This guide was prepared for a session led by Journalism.co.uk at MozFest, Mozilla's festival held last weekend.
The workshop was called 'tips and tricks using digital journalism tools for newsgathering'.
This guide includes advice for journalists on finding sources, searching for information on Twitter and Facebook, and using tools such as Google Images search, and has tips on verification.
If you want to find a source or interviewee with a particular job title or interest, it is useful to search Twitter bios.
For example, you may want to find a journalist, someone who works for a particular organisation, or even a clown.
There are several ways of searching Twitter bios. A free-to-use tool called Followerwonk seemingly yields the best results.
The 'search Twitter bios' function seems to be the best option for searching Twitter bios.
Twiangulate is another free tool. It has a 'keyword' tab which seems to mainly search bios.
It also allows you to enter the Twitter handle of a user so that you can find a source connected to that person. For example, you may know the Twitter handle of the chief executive of a company or body and want to find a journalist or lawyer they are connected to.
3. Google advanced operators
You can also use Google advanced operators. Copy and paste the following into Google, amending the keyword in the examples. Note: this does not work perfectly.
site:twitter.com bio:*keyword -inurl:status
site:twitter.com intext:"bio * keyword"
For a ist of Google advanced operators see this link.
Twitter bio updates
This tool was was recommended by Jack Hage, who attended the workshop and shared this excellent tip.
Bioischanged.com allows you to sign up for email notifications so that you are alerted when a Twitter contact changes their bio. You can also check out the bio history of a person.
For example, if I had been using this tool earlier this month, I would have noted a bio change in @AJDant's profile which would have provided a news story as he is leaving the Guardian's interactive team which he heads up and heading to the New York Times.
Task: To test the bio search tools try the following searches
Find five Guardian journalists on Twitter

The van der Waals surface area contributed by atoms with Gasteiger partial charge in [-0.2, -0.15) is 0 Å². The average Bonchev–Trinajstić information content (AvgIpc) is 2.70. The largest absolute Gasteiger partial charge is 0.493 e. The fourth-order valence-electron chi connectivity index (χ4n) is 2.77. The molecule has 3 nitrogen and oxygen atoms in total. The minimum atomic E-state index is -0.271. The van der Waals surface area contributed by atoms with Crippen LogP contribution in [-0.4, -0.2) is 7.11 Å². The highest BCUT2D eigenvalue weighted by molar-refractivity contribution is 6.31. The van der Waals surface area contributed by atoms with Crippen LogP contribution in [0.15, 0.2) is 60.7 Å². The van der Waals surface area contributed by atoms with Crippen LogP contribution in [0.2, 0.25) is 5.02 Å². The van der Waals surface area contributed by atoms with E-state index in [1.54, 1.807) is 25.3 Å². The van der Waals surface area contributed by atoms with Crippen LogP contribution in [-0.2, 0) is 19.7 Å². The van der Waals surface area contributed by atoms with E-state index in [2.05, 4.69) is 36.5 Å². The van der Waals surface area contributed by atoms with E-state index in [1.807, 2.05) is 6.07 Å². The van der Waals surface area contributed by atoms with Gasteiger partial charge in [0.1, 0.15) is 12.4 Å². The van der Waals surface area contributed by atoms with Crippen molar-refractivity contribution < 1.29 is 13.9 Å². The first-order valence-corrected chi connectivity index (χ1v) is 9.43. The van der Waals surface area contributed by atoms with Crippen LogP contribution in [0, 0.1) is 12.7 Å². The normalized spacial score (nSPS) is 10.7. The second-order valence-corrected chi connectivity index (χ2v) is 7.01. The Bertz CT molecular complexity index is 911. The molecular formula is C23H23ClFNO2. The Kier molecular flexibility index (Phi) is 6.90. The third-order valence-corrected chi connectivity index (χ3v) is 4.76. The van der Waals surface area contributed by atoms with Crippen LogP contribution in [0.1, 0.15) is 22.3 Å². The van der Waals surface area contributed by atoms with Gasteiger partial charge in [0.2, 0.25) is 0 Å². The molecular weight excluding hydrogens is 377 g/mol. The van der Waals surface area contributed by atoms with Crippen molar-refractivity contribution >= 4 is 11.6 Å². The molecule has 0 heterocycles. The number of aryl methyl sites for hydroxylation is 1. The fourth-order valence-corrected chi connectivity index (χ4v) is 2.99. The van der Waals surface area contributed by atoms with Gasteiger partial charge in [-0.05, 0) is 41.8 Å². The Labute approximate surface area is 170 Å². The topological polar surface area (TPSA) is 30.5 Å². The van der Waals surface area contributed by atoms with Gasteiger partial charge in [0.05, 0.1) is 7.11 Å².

Find four female Labour MPs on Twitter
Using Google to search Twitter
A quick way to find the Twitter handle of a person or organisation is to use Google advanced operators and carry out a site search.
Typing the following into Google will give you the Twitter account of the Israeli Defence Forces.
- site:twitter.com IDF
Like Google, Twitter has advanced operators. You can search Twitter updates by entering the terms in the search box in Twitter.
A list of Twitter advanced operators is here, plus there are some examples below.
It is also worth knowing about Twitter advanced search. See this link.
Here are some examples:
Labour election - finds tweets with Labour and election (standard search)
"superstorm sandy" - finds tweets containing the exact phrase 'superstorm sandy'
Israel OR Gaza - finds tweets with 'Israel' or 'Gaza' (or both)
election -police - finds tweets with 'election' but not 'police'
from:bbcnewsnight - tweets from @BBCNewsnight
to:bbcnewsnight - tweets to @BBCNewsnight
@BBCNewsnight - tweets mentioning BBCNewsnight
near:london within:10mi - tweets within 10 miles of London
sandy since:2012-11-14 - tweets mentioning 'sandy' since 14 November date
sandy until:2012-11-10 - tweets mentioning "sandy" before 10 November date
#Gaza filter:links - tweets mentioning #Gaza with url links
sandy source:txt - tweets mentioning "sandy" sent by SMS
commissioner ? - tweets mentioning "commissioner" with a question
lang:nl - tweets in Dutch (this tip was provided by Jack Hage)
Mix them up
#Gaza -from:IDFSpokesperson OR -from:AlqassamBrigade - finds tweets sent by the Israeli Defence Forces or Al-Qassam Brigade
#journalism -from:journalismnews until:2012-11-15 - tweets mentioning #journalism not sent by @journalismnews
Google Translate is also a really useful tool, particularly for international stories. In this 'how to: use social media in newsgathering' guide, Malachy Browne from social news agency Storyful explains how it can be used.
Task: Try searching tweets for the following
Find tweets sent from Gaza today
Find tweets with links mentioning "McAlpine"
Find tweets from Cairo sent by SMS
Importing an RSS feed into a Google Doc
Twitter will switch off the ability to create RSS feeds next year, but while it is still possible it can be useful to import specific tweets into a Google Doc.